I slept on this album four at least six months after it came out and I wished that I had not have because this album is one of the best Southern hip-hop albums that I have ever heard. This album is very solid. T.I. has the skills and charisma that it takes to make an album that you can listen to without skipping any tracks. He switches his flow and subject matter throughout the album, making it even more entertaining. My favorites are Still Ain't Forgave Myself, Dope Boyz, I'm Serious, Do It, Chooz U, Hotel and Heavy Chevyz. It's a shame that this album is widely unrecognized because T.I.'s skills are just as good as some of the "top" emcees and he could really blow if he were promoted and marketed right. I appreciate the way that he reps "Tha A" to the fullest and even if you aren't into Southern hip-hop, you should be able to feel this because the subject matter varies and his skills can't be denied.
13 of 14 found the following review helpful:
I can count... Aug 22, 2004
By Shamontiel L. Vaughn
"I'm boycotting Amazon's site due to them approving of racist reviewers like Abe Krieger."
on one hand the number of artists that I've liked so much that I went back to get their old stuff. But I enjoyed Trap Muzik on a whole other level so I bought his album before that to see why this man thought he should've blown up off of it. I don't understand why he didn't either. T.I. is that type of real that you really NEED to know but don't WANT to know. His words of advice and his tales let you know the things that you yearn to know deep down inside but don't feel you're really ready for the answer. I respect him because he's honest without being tacky. Real without trying to prove something. Demands respect without needing a billion pieces of jewelry, some tanktops, and an ice grill to prove it. On top of that, his beats compliment his lyrics instead of bogarting them! I hate it when an artist has extraordinary beats and mediocre lyrics, or elementary lyrics with high-tech beats. (Note: Can you say 'Lil' Flip'?) I see why T.I. showed a picture of him in a Leprachaun suit. Right next to Outkast and Ludacris (who definitely stepped up his game since the 'What's your fantasy' album (note: loved that song, hated the rest of the album), I do believe he's part of the Southern Royalty.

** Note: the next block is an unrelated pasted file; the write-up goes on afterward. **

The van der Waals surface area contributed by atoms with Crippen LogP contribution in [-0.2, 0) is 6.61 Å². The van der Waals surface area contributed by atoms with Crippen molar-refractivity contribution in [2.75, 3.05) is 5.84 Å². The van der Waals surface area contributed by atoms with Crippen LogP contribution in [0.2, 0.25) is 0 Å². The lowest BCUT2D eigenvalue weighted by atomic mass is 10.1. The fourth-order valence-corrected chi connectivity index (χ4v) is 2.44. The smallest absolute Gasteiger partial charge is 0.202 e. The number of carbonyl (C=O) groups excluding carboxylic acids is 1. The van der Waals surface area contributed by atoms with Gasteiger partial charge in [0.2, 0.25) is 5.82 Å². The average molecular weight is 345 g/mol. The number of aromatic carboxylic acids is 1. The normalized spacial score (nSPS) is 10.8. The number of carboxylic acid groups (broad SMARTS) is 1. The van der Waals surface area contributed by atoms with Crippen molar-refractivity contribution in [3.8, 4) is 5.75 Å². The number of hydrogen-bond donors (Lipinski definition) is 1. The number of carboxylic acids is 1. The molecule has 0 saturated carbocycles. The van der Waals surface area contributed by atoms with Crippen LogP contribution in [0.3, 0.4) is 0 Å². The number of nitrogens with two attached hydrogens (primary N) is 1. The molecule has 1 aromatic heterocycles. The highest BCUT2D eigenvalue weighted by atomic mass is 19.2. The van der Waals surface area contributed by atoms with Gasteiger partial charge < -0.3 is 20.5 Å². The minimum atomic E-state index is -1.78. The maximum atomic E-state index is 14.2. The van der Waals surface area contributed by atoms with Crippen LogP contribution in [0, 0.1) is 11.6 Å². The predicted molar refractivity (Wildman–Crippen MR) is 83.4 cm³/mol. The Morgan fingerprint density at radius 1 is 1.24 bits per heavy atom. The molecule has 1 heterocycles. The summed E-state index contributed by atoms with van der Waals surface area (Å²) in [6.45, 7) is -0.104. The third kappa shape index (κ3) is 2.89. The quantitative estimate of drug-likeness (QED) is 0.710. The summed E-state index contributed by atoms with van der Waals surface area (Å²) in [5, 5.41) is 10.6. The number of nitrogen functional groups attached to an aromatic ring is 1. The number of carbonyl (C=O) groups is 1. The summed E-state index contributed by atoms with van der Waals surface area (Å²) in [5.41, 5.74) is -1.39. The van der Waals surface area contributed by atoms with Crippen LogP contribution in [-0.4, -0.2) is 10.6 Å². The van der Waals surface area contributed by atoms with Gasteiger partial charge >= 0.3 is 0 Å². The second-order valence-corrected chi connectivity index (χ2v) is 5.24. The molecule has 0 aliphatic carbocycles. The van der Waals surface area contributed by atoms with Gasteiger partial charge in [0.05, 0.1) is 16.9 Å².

5 of 5 found the following review helpful:
You should have this album. If not. GET IT! Sep 18, 2003
By Erron Lovett
This album is so f**cking raw. T.I. put it down for the dirty south. I slept on the album for sum months after it came out. I am sorry that I did cause now that I got it, I listen to it almost every day. In this CD, you can see that T.I. is one of the top hip hop artists, not just from the south but period. This Cd is a must have. Trust me. Its sad cause his skills are widely under-rated and after listening to this album you will be puzzled as to why that is so. IF you think other southern rappers like Trick Daddy, Pastor Troy, and JT Money are good. Get yo a** up and get this Album. I aint playin. IM SERIOUS You'll thank me later.
6 of 7 found the following review helpful:
Good...But classic? Nov 12, 2005
Don't get me wrong, this is an alright CD. But that's it. Alright. Huge T.I. fans will enjoy it, but in all honesty, on this overlooked debut, T.I. was still in his formative years. He does his thing but this CD is not a classic by any stretch of the imagination. It has it's highs & lows. Primarily, no tracks here stand out as being as brilliant as anything on "Trap Muzik" or "Urban Legend", with the exception of the introspective "Still Ain't Forgave Myself". Nothing is wack, necessarily, it's just that nothing is really outstanding. It's an enjoyable CD, but it's certaintly not a must have.